Otters are small, semi-aquatic mammals, related to minks, also killed for their fur. All three species of otters/ud-bilao/pani-ka-kutta/jal-mansya (water- cat, dog or man) found in India are protected wildlife, but are poached by the very same people who trap, kill, transport, smuggle out and sell tigers and leopards.

About 20-30% of wild animal furs seized in the north, are those of otters. Frequent arrests are made and otter pelts and iron traps seized, but tenfold go scot-free. Said to be smuggled out in petrol tanks, the skins reach the illegal fur markets of Tibet and China. No wonder 50% of the world’s otter skins originate in India. And, widespread online trade has added to worsening the situation considerably.

Otter fur is considered high quality because of its luxurious thickness (650,000 hairs per square inch) and is used to make coats, jackets, scarves and handbags. It is said that the best waterproof otter skins are from India and Pakistan. Their denseness is meant to act as insulation for otters living in chilly waters.

Survival at Stake

Otter pelts are smuggled out of the country, whereas otter genitals, skulls and other body-parts are ground up and used as ingredients of traditional medicines within India. Otter oil is sold as a cure for joint pains and pneumonia. About 250 grams of oil can be extracted from the fat of one otter and it fetches no more than a few hundred rupees. Obviously why, otters do not survive outside protected areas.

However, otters are supposed to be found all over the country from Kashmir to Kerala. Development projects such as dams like on the river Chambal in the 1950s adversely affected their population around the Kota Barrage in Rajasthan and the Gandhi Sagar dam in Madhya Pradesh (where they resurfaced in the 1990s). By 1965 they had almost disappeared from Kota and Rawatbhata. Aquaculture, and illegal mining, wood felling and fishing have harmed them, and the loss of their wetland habitats due to pesticides and industrial pollution, is as much responsible as poaching, for their decline in numbers.

Otters are carnivorous and feed on fish and other aquatic creatures. Smooth coated otters help fishermen by chasing schools of fish into fishing nets. Called Otter Fishing it is a traditional method in Bangladesh where they even breed otters to train them to chase fish.

Poaching and Smuggling

Networks of poachers and illegal traders operate in all the protected mangrove areas. After locating otter footprints, poachers set leg-hold traps on riverbanks and deftly disguise them with sand.

Otters are also hunted with the help of tribes using hounds or dogs trained to corner them. Interestingly, the nomadic Bagiri tribe that hail from Haryana who are experts at hunting otters, and who surprisingly go all over the country to find them, also worship them!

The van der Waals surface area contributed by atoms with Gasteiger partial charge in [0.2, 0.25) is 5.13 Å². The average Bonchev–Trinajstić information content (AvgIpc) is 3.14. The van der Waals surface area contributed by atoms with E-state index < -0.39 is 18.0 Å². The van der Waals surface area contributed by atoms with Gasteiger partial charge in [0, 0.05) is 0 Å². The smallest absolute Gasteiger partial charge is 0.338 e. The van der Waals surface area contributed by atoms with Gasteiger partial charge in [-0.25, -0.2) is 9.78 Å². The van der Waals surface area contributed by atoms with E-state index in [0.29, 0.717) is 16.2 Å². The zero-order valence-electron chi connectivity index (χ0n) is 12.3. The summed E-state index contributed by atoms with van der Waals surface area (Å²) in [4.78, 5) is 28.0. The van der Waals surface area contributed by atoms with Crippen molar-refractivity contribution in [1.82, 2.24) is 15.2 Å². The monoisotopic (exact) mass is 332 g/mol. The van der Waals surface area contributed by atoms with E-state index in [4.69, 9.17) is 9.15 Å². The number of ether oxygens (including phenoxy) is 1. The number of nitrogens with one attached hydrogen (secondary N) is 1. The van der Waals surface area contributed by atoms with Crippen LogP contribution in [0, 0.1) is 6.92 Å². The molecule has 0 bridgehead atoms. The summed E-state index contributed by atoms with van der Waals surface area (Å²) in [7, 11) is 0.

Luckily, the Dalai Lama does not approve of the traditional Tibetan dresses called chuba being embellished with otter skins or any other endangered furs.

98% otters are said to be poached for their skins. Nepal and Bangladesh are the countries through which smuggled otter pelts travel to reach international fur markets. It is quite possible that the enthusiasm to catch smugglers of tiger body-parts, has led to the pelts of otters being overlooked.

In June 2011, BWC wrote to the Union Minister for Home Affairs to help by firmly cracking down on smugglers at the borders. But, poaching and smuggling continues. For instance, in April 2014 an otter skin was seized from the forests of Baikunthapur. It was being smuggled to China via Nepal along with skin and bones of a leopard.

Traffic India found that illegal otter trade apart, of the 167 otter seizures (around 6,000 otters) in South & South East Asia between 1980 and 2015, 53% were of India.

By the end of 2018 keeping “cute” otters as pets was becoming popular, particularly in Japan where an otter pup fetched $10,000 and otter cafés (like cat and dog cafés) were growing in number. Thus poaching and smuggling them was on the rise. Small clawed otters are favoured as pets, whereas the smooth-coated otters are killed for their pelts. Poaching is responsible but habitat loss is also responsible for their decline because mothers are killed not only for their skins, but in order to capture their new born pups.

The Nityata River Otter Conservancy that protects otters and their habitat in the Cauery River and its tributaries rightly feels that otters deserve attention because they are indicators of the health of a riverine ecosystem which plays as crucial a part in maintaining the ecological balance of forests.

BWC was therefore pleased when in August 2019 the United Nations’ Convention on International Trade in Endangered Species (CITES) at their meeting in Geneva voted to ban international trade in smooth-coated and small-clawed otters both found in India, especially in the Konkan.

Page last updated on 08/04/24